Geelkeelsandpatrys [Afrikaans]; Simbote (generic term for
sandgrouse) [Kwangali]; Geelkeelzandhoen [Dutch]; Ganga à gorge jaune [French];
Gelbkehl-flughuhn [German]; Cortiçol-de-garganta-amarela [Portuguese]
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fish) > Stegocephalia (terrestrial
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(four-legged vertebrates) > Reptiliomorpha > Amniota >
Reptilia (reptiles) >
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Coelurosauria > Maniraptora > Aves
Order: Charadriiformes > Family: Pteroclidae
Distribution and habitat
Occurs in isolated patches of Ethiopia, Kenya, Tanzania,
Zambia and southern Africa, where it is generally uncommon in northern Botswana,
western Zimbabwe, south-western Limpopo Province, north-eastern North-West
Province and northern Namibia. It generally prefers short, open grassy plains
with moist clay-like soils, especially on or near seasonal rivers, swamps or
flood plains, also occupying fallow fields and cultivated land.
Distribution of Yellow-throated sandgrouse in southern Africa,
based on statistical smoothing of the records from first SA Bird Atlas
Animal Demography unit, University of
Cape Town; smoothing by Birgit Erni and Francesca Little). Colours range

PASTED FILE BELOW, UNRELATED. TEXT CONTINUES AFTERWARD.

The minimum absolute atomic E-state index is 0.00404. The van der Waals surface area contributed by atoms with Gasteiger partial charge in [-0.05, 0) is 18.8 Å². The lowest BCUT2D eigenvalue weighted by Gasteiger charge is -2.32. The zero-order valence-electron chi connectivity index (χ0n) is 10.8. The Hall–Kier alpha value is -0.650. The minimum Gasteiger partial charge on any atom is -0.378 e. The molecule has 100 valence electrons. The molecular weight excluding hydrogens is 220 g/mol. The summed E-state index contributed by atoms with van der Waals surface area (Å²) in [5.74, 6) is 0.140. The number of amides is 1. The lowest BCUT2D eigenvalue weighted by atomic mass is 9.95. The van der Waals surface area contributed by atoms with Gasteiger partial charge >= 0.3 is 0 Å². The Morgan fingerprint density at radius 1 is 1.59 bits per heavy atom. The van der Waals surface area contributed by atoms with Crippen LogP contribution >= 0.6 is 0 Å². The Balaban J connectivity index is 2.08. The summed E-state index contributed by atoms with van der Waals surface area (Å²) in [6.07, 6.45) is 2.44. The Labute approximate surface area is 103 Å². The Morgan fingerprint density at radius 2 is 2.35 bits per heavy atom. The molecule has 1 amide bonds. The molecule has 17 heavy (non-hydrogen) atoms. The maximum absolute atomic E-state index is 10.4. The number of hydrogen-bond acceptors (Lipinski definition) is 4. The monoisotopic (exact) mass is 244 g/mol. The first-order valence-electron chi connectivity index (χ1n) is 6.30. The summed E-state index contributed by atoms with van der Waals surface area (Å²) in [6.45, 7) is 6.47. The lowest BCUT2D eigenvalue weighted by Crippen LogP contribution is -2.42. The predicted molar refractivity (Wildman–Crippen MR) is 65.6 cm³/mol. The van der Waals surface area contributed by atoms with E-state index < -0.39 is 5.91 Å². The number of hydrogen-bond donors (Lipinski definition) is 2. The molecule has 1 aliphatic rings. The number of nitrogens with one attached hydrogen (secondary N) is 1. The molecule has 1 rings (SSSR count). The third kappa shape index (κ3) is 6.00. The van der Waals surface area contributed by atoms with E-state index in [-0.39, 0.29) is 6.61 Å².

from dark blue (most common) through to yellow (least common).
See here for the latest distribution
from the SABAP2.
Movements and migrations
Not well understood, although it is largely
resident in southern Africa, while a breeding visitor to southern
Zambia in the dry season.
It mainly eats seeds, especially of legumes, doing most of
its foraging in flocks or pairs in the day. The following food items have been recorded
in its diet:
- commercial crops
- Monogamous solitary nester, as nests are usually placed at least 100
metres from one another.
- The nest (see image below) is a shallow scrape in the soil, usually
lined with bits of dry grass or weed stems and typically placed beneath or
adjacent to a grass tuft or shrub.
Yellow-throated sandgrouse nest with eggs, Northam
area, South Africa. [photo Warwick Tarboton ©]
- Egg-laying season is in the dry winter months, from March-October, peaking
- It lays 2-3 eggs, which are incubated by both sexes for about 25-26
- The chicks are cared for by both parents, while the female brings them
water soaked in her belly feathers, usually fledging when they reach about a
third of their parent's size.
Not-threatened globally, but Near-threatened in
South Africa, as it is uncommon in protected areas and its largest population in
the country is spread out across fallow croplands. This means that it is
dependent on an agricultural system that leaves some of the croplands as fallow
fields, which could cause problems in the future if agricultural practices
Hockey PAR, Dean WRJ and Ryan PG 2005. Roberts
- Birds of southern Africa, VIIth ed. The Trustees of the John Voelcker
Bird Book Fund, Cape Town.